Unsurprisingly I have spent a huge amount of my spare time on the patch this year, during lockdown it was a vital refuge, somewhere to unwind, to temporarily forget about the big bad world. And this means I've seen some birds. Quite a lot in fact. It started well on New Year's Day, with the Goosander, White-fronted Goose and Med Gull from 2020 all still present, but it was the cold spell in February that really propelled the year list along. Bear in mind that Febuary normally delivers nothing as you see everything there is to see during January. Then you have to wait until the first migrants arrive in March so February is easily the most boring month of the year other than June. But not in 2021, the freezing conditions brought Lapwing, Shelduck, Wigeon, Kittiwake, Snipe, Golden Plover and Woodcock in a six day period. So by the end of the month I found myself on 85 - my best ever total in February. All of a sudden I was competing with myself.
I quickly knocked up a spreadsheet to see what my targets were. It was also in fact better, by one, than any total I'd previously achieved by the end of March which was quite interesting. More interesting was that I'd never got to 100 by the end of April, and seeing as I love a round number...
It was definitely on - the glut of spring migrants in April would easily see me over the line. What I hadn't counted on was the return of winter. Wheatear arrived more or less right on time in March, but other than that our migrants were very thin on the ground. It was so cold that we started to get Gulls again, and these helped to make up the numbers where migrants were lacking. The weather can only hold things back for so long though, and some intrepid birds will make it through no matter what and you only need one. So despite the cold starts I've continued to pick up a trickle - an early lone House Martin, a handful of Swallows and Sand Martins, a couple of Yellow Wagtails, a Redstart and a Ring Ouzel. On Sunday I found my first Whitethroat scratching away, and then this morning after a fruitless three hours on the patch a Swift carved over my house as I was on a work phone call and gazing skywards. Ton up! (full list here)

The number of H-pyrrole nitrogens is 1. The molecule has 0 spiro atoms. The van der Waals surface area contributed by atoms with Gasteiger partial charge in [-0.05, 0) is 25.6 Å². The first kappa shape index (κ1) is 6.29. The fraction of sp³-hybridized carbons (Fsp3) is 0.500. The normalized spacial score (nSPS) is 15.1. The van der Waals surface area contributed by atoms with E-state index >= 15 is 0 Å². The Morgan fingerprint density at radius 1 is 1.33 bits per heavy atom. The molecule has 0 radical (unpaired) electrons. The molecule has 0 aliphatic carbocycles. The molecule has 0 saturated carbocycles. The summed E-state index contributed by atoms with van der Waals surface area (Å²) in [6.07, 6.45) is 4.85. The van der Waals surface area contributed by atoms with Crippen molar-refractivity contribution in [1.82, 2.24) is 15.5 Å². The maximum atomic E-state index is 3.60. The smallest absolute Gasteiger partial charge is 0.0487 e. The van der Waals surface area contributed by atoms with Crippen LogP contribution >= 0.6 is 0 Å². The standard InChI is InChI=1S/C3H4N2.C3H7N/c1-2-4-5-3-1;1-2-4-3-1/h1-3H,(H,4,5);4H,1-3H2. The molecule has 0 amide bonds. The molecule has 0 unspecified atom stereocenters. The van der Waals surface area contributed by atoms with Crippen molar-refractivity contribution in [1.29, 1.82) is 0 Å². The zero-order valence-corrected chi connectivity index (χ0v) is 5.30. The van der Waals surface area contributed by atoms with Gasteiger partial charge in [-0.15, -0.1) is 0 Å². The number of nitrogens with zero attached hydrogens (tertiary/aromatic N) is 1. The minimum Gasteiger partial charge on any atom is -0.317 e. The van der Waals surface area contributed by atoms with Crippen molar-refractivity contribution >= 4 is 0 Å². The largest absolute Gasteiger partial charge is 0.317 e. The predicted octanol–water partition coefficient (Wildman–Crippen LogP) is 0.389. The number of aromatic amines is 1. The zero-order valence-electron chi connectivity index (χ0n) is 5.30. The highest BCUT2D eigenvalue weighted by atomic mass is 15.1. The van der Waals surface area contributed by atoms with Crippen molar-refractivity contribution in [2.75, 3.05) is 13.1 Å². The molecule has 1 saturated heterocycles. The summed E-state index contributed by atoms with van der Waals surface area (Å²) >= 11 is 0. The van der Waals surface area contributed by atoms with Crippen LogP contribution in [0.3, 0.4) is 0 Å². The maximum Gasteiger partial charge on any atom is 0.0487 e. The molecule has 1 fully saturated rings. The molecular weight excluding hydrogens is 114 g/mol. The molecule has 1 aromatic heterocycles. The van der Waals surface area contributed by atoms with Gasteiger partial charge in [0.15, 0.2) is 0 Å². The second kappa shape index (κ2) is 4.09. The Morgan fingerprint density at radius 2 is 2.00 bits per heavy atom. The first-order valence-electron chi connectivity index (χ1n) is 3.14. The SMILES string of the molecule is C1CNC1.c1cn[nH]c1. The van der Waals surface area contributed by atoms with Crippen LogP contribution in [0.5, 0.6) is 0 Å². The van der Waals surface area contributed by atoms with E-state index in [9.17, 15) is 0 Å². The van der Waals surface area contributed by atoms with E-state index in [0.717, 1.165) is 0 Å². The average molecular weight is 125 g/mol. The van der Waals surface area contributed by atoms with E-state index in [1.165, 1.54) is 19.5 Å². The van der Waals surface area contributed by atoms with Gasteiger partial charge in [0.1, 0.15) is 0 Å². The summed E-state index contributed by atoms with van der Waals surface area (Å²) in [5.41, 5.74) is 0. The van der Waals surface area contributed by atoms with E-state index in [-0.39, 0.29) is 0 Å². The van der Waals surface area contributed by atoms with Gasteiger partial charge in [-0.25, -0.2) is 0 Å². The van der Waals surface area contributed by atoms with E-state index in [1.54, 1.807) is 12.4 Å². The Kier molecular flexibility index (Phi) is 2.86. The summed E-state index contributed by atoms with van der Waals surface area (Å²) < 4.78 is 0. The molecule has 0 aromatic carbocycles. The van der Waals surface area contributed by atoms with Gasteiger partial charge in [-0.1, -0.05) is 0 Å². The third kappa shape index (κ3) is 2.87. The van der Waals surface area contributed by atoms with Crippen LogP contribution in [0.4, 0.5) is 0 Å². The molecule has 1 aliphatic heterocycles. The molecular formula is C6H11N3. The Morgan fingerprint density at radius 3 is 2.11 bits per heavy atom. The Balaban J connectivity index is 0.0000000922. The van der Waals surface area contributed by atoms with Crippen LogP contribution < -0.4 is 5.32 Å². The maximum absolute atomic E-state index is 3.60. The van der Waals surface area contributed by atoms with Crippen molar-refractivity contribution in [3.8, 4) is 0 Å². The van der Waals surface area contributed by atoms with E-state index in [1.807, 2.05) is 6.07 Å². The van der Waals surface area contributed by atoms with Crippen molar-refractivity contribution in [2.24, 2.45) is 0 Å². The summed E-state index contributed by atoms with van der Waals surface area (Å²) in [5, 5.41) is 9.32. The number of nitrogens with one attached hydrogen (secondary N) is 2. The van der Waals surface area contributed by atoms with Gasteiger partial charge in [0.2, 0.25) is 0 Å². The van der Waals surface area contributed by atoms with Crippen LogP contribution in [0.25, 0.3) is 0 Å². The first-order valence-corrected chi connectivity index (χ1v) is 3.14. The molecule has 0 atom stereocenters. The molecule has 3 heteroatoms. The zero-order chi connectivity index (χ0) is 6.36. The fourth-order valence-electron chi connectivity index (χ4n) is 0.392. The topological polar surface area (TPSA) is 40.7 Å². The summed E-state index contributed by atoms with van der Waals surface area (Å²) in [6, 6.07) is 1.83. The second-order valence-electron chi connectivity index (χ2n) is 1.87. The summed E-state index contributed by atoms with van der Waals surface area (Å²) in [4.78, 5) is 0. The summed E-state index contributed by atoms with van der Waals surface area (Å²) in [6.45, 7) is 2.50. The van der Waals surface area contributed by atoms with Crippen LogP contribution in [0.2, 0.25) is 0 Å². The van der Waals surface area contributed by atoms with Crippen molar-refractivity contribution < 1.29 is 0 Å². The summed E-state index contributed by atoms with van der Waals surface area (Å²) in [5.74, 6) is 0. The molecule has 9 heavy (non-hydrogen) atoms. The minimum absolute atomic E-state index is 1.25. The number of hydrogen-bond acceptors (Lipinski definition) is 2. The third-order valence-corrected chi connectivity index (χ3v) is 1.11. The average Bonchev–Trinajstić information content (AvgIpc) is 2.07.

My previous highest total by the end of April was 97, way back in 2013. With over a week to go, my May/June highest total of 103 would seem to be at risk - there are plenty of what I would term regular birds remaining; Lesser Whitethroat, Garden Warbler, Reed Warbler, Tree Pipit, Whinchat, Common Tern, Hobby, Common Sandpiper..... throw in NocMig (disappointing so far but surely must change soon) and simply an interesting time of year when anything could happen, and surely this is going to be possible. There is just one tiny problem.
If all of this comes to pass a potentially very slow autumn beckons!
Love it! And congrats!ReplyDelete